General and administrative expenses

1,845

2,013

2,023

General and administrative expenses as a percentage of revenues

5.2%

5.1%

4.8%

Total selling, general and administrative expenses

5,574

6,067

6,094

Total selling, general and administrative expenses as a percentage of revenues

15.7%

15.2%

14.6%

Total selling, general and administrative expenses as a percentage of the average of orders received and revenues

15.5%

14.9%

15.1%

In 2015, general and administrative expenses decreased 8 percent (increased 4 percent in local currencies) compared to 2014. As a percentage of revenues, general and administrative expenses increased from 5.1 percent to 5.2 percent. General and administrative expenses were impacted by approximately $121 million from costs for the White Collar Productivity program announced during the year.

In 2014, general and administrative expenses remained stable compared to 2013 (increased 2 percent in local currencies). As a percentage of revenues, general and administrative expenses increased from 4.8 percent to 5.1 percent mainly due to the impact of lower revenues.

In 2015, selling expenses have decreased 8 percent (increased 3 percent in local currencies) compared to 2014. Selling expenses as a percentage of orders have increased from 9.8 percent to 10.2 percent. Selling expenses were impacted by approximately $89 million from costs for the White Collar Productivity program.

In 2014, selling expenses remained stable compared to 2013 (increased 2 percent in local currencies). Selling expenses as a percentage of orders received decreased from 10.5 percent to 9.8 percent mainly due to the impact of higher orders received.

In 2015, selling, general and administrative expenses decreased 8 percent (increased 3 percent in local currencies) compared to 2014 and as a percentage of the average orders and revenues, selling, general and administrative expenses increased from 14.9 percent to 15.5 percent on both lower revenues and orders and higher costs.

In 2014, selling, general and administrative expenses remained stable compared to 2013 (increased 2 percent in local currencies) and as a percentage of the average of orders and revenues, selling, general and administrative expenses decreased from 15.1 percent to 14.9 percent as the impact of lower revenues was more than offset by the impact of higher orders.

Non-order related research and development expenses

In 2015, non-order related research and development expenses decreased 6 percent (increased 6 percent in local currencies) compared to 2014. In 2014, non-order related research and development expenses increased 2 percent (4 percent in local currencies) compared to 2013.

Non-order related research and development expenses as a percentage of revenues also increased in 2015 by 0.2 percent to 4.0 percent, after increasing to 3.8 percent in 2014 from 3.5 percent in 2013.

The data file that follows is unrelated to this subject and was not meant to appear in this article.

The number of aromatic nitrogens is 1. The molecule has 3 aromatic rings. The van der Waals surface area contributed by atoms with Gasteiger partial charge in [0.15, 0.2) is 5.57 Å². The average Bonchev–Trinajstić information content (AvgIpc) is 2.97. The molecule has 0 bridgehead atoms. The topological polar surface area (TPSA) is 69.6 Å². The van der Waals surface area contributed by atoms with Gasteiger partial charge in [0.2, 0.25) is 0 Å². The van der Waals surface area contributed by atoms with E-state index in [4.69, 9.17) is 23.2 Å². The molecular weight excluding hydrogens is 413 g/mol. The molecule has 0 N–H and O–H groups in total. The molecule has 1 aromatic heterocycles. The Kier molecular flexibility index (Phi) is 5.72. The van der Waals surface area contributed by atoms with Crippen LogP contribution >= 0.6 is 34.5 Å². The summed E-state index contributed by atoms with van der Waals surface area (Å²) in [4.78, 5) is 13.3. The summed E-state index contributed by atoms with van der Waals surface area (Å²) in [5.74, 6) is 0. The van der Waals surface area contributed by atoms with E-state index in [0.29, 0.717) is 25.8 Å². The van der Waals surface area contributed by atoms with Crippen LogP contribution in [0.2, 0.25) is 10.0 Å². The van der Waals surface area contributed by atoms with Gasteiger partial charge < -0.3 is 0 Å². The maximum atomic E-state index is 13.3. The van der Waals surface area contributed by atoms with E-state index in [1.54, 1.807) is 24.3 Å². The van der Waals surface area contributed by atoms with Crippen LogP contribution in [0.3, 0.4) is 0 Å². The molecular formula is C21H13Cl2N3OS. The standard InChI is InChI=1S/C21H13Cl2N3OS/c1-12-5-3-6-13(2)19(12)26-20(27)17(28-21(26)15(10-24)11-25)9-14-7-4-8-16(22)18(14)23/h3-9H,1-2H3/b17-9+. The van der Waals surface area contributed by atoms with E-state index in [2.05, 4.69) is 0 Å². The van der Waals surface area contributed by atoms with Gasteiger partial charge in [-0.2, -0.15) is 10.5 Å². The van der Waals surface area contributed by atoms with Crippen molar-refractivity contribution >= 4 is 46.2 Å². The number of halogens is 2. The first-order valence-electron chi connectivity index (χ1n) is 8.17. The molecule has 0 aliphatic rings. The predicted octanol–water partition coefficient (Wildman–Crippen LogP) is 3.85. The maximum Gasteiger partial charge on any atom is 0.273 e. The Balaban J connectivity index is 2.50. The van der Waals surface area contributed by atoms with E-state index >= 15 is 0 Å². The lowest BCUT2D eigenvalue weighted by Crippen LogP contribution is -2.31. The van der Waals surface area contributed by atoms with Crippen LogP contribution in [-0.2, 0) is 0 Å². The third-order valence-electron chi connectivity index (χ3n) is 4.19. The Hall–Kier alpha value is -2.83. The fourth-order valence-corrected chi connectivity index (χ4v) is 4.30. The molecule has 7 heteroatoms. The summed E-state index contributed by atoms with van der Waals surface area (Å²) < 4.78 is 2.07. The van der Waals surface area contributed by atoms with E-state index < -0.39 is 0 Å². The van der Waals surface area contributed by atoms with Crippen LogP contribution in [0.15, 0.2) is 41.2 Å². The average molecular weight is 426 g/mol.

Other income (expense), net

($ in millions)

2015

2014

2013

(1)

Excluding asset impairments

Restructuring and restructuring-related expenses(1)

(67)

(37)

(45)

Net gain from sale of property, plant and equipment

26

17

18

Asset impairments

(33)

(34)

(29)

Net gain (loss) from sale of businesses

(20)

543

(16)

Income from equity-accounted companies and other income (expense)

(11)

40

31

Total

(105)

529

(41)

“Other income (expense), net” primarily includes certain restructuring and restructuring-related expenses, gains and losses from sale of businesses and sale of property, plant and equipment, recognized asset impairments, as well as our share of income or loss from equity-accounted companies.

In 2015, “Other income (expense), net” was an expense of $105 million. In 2014, “Other income (expense), net” was an income of $529 million, compared with an expense of $41 million in 2013, mostly due to the impact of the net gains recorded in 2014 from the sale of HVAC, Power Solutions, Steel Structures and Full Service businesses.

Income from operations

 

 

 

 

% Change(1)

($ in millions)

2015

2014

2013

2015

2014

(1)

Certain percentages are stated as n.a. as the computed change would not be meaningful.

Discrete Automation and Motion

991

1,422

1,458

(30)%

(2)%

Low Voltage Products

909

1,475

1,092

(38)%

35%

Process Automation

593

1,003

990

(41)%

1%

Power Products

1,051

1,204

1,331

(13)%

(10)%

Power Systems

110

(360)

171

n.a.

n.a.

Operating divisions

3,654

4,744

5,042

(23)%

(6)%

Corporate and Other

(610)

(569)

(650)

n.a.

n.a.

Intersegment elimination

5

3

(5)

n.a.

n.a.

Total

3,049

4,178

4,387

(27)%

(5)%

In 2015 and 2014, changes in income from operations were a result of the factors discussed above and in the divisional analysis below.

Net interest and other finance expense